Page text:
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News Bulletin : ADA News Bulletin July 2011
14 July 2011 In recent years, dentists have seen the introduction of devices which promote oral cancer screening, raising interest in this disease and its early detection. However, it is still the conventional oral soft tissue examination (visual and palpation) which constitutes the gold standard screening study for oral cancer and pre-cancer.1 An interesting question arises. Is there any evidence that oral cancer screening works? In other words, is there any evidence that oral cancer screening is associated with decreased oral cancer mortality and morbidity and, very importantly, does it work in the dental practice setting? While oral cancer screening is often trivialized, it is in fact a complex topic and largely unexplored. It is well known that, when a patient is diagnosed with oral squamous cell carcinoma (SCC), the patient’s prognosis depends on a number of factors including tumour site, size, depth of invasion and presence or absence of nodal metastases.2-4 Advanced disease is associated with poor prognosis (Fig 1).2,3 Despite the many advances in treatment of oral SCC, survival remains poor, with early detection and diagnosis appearing paramount.5,6 Unfortunately, it is a sad fact that most oral cancer patients are diagnosed at advanced disease stage. 7,8 Why is this the case, given that the oral cavity is so easily accessible and therefore examinable by the doctor, dentist and patient themselves? Dental Health Week 2011 Oral cancer screening committee report Diagnostic delay is defined as the period from the onset of signs and/or symptoms to the final diagnosis of oral cancer and it is often subdivided into patient and professional delay.9 Patient delay refers to the time period from the onset of signs and/or symptoms to that patient’s first visit to a health professional.9 Professional delay in turn refers to the time period from the patient’s first professional visit to the point in time when correct diagnosis is made.9 While professional delay is at times to blame for diagnostic delay, it appears that patient delay is the far greater problem, with as many as one- third of oral cancer patients delaying seeking treatment for three or more months, after noticing a problem.9,10 Unfortunately, reasons for this delay are not well understood. Lack of public knowledge of the signs and symptoms of oral cancer appears to be in part to blame, although the concept of ‘silent disease’, i.e., initial symptoms not reliably predicting early disease has also been proposed. 10-15 IS ORAL CAnCER SCREEnInG THE MAGIC SOLUTIOn In light of the above, is oral cancer screening the magic solution? Screening is defined as the search for disease in either a person who does not have symptoms or a person who does not recognise the symptoms as being related to the particular disease. 16 According to the latest Cochrane review on the subject, insufficient evidence exists to recommend inclusion or exclusion of screening for oral cancer using a visual examination in the general population. 17 This conclusion is mainly attributed to very limited research in the area, with only one randomised controlled trial meeting the review’s inclusion criteria.18 Results of this Indian study favour oral cancer screening in the high risk population (users of tobacco, alcohol or both) but not in the general population.18 While at present little evidence exists to support implementation of a national oral cancer screening program, authors of the Cochrane Review go on to say that, as an alternative for a national screening program, regular opportunistic screening by visual examination applied by qualified health care providers for a high risk group might be effective in achieving an improved outcome.18 There is another argument that can potentially be made against a national oral cancer screening program. When one considers the low compliance with cancer screening programs, specifically oral cancer, together with disease of low prevalence, the end result is a very low detection rate and therefore perhaps not worth the resource investment required. 19,20 Is oral cancer screening in the dental office (opportunistic screening) a more logical approach? Dentists, in this regard, are well placed amongst the health care professionals, as they often appear to be the first clinicians consulted regarding symptoms of oral cancer and are in fact more likely to identify oral SCC’s correctly. 21 Accepting that oral cancer screening may be effective when it is applied to the high risk population, the question then becomes – are dentists seeing the high risk patients, i.e., individuals over 40, males, those consuming alcohol, smoking and consuming a poor diet; how many of those patients are being seen; and how often (Fig 2)?22 While data in this area are conflicting, most studies suggest that dentists are not seeing the high risk individuals regularly, raising questions about the effectiveness of oral cancer screening in this environment. 22-26 Fig 1. Patient with advanced oral squamous cell carcinoma.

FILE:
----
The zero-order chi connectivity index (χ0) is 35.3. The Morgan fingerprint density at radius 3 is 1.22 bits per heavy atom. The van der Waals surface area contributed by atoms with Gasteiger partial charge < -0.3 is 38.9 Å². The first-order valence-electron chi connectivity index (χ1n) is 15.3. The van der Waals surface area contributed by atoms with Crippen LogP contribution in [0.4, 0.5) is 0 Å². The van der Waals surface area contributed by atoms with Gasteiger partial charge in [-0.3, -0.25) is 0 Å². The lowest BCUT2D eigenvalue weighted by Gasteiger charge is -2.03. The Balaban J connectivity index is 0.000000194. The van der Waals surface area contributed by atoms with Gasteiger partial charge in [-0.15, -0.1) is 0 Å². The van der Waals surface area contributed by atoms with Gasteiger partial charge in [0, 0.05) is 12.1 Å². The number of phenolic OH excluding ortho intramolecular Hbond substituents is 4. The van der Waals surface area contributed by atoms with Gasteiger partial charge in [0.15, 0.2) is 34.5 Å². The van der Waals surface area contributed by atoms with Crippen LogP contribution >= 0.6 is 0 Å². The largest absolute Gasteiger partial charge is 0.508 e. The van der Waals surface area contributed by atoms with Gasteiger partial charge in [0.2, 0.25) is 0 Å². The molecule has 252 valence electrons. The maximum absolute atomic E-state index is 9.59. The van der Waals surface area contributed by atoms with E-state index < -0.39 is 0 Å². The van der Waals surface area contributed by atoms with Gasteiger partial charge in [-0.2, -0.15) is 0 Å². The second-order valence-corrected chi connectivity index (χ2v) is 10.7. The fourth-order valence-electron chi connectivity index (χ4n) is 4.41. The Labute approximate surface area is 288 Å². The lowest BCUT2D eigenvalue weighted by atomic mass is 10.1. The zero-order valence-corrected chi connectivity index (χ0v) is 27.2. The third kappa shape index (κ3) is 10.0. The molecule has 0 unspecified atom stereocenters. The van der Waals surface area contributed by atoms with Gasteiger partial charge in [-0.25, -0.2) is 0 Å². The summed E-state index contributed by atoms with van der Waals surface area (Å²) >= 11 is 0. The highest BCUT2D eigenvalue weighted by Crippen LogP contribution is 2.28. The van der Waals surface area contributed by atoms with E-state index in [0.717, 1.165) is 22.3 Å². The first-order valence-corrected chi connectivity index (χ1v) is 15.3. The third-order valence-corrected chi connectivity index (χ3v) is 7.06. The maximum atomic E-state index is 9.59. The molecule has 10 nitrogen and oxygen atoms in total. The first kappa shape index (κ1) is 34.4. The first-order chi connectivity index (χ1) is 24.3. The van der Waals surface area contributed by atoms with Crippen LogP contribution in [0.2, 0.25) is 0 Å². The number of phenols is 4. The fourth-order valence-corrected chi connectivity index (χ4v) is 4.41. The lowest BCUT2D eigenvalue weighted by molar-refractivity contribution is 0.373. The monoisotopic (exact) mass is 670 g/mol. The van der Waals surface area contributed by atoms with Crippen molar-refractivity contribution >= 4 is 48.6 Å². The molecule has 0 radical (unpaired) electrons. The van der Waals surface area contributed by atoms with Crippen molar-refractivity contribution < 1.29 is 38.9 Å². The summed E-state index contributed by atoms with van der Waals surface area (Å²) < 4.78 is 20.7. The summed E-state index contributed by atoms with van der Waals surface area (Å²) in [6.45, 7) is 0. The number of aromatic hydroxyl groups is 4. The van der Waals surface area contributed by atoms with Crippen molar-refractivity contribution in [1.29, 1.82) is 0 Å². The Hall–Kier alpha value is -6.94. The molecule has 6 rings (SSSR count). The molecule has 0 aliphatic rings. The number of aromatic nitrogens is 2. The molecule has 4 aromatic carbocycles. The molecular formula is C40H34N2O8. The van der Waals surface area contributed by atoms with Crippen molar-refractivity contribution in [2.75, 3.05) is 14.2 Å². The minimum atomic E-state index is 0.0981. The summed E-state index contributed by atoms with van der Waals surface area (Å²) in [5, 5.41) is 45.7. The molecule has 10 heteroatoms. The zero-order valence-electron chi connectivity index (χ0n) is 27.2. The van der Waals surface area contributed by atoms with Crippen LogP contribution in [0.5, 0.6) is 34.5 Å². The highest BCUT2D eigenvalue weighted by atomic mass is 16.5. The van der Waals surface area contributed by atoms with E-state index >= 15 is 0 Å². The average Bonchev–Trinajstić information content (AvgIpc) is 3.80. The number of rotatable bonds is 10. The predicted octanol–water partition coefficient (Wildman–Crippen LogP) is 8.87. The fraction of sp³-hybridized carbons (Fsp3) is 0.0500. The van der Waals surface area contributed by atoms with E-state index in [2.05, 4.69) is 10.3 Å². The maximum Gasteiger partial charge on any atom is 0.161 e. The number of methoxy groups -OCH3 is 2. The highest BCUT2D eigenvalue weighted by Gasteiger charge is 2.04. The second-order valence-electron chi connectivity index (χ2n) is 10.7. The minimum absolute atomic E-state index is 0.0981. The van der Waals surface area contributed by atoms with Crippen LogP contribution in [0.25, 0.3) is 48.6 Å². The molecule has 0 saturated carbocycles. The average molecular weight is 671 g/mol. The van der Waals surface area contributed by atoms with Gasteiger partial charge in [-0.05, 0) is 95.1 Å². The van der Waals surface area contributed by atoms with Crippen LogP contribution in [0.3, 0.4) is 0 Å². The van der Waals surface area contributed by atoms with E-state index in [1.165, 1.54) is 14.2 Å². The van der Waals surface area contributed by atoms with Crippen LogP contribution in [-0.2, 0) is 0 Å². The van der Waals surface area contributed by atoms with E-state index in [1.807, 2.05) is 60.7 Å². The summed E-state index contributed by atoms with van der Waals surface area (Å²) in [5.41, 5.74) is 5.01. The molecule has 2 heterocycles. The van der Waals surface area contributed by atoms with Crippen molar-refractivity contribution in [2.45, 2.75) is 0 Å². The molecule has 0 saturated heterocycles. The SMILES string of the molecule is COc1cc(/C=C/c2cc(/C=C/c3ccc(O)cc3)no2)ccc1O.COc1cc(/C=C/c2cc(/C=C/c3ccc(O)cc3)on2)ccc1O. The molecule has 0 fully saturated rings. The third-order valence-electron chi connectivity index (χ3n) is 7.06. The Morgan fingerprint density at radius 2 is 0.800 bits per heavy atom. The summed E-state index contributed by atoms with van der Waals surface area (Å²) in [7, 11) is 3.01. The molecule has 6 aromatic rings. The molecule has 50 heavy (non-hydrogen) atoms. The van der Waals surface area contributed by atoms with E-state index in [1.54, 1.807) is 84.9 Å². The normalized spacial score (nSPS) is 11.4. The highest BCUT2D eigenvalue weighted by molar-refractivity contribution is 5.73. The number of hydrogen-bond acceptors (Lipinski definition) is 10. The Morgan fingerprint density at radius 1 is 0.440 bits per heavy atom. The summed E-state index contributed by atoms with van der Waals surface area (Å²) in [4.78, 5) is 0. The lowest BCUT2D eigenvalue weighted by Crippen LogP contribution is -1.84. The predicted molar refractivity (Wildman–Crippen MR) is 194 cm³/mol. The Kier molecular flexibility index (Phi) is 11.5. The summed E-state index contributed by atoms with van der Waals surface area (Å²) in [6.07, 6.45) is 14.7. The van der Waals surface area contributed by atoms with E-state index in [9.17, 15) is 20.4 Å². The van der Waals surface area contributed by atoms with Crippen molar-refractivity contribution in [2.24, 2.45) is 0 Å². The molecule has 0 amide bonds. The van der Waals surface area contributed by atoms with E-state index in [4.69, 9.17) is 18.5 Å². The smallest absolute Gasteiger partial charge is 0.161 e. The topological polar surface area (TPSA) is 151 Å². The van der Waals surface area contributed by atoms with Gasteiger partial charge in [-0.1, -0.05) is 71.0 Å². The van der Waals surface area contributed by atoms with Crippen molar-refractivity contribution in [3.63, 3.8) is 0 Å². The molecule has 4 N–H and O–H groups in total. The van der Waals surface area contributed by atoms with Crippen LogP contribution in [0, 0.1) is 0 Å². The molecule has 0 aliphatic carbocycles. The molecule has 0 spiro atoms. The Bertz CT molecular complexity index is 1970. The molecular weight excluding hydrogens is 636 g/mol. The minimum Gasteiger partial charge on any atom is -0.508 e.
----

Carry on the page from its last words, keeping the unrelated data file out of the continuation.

ADA News Bulletin June 2011
ADA News Bulletin August 2011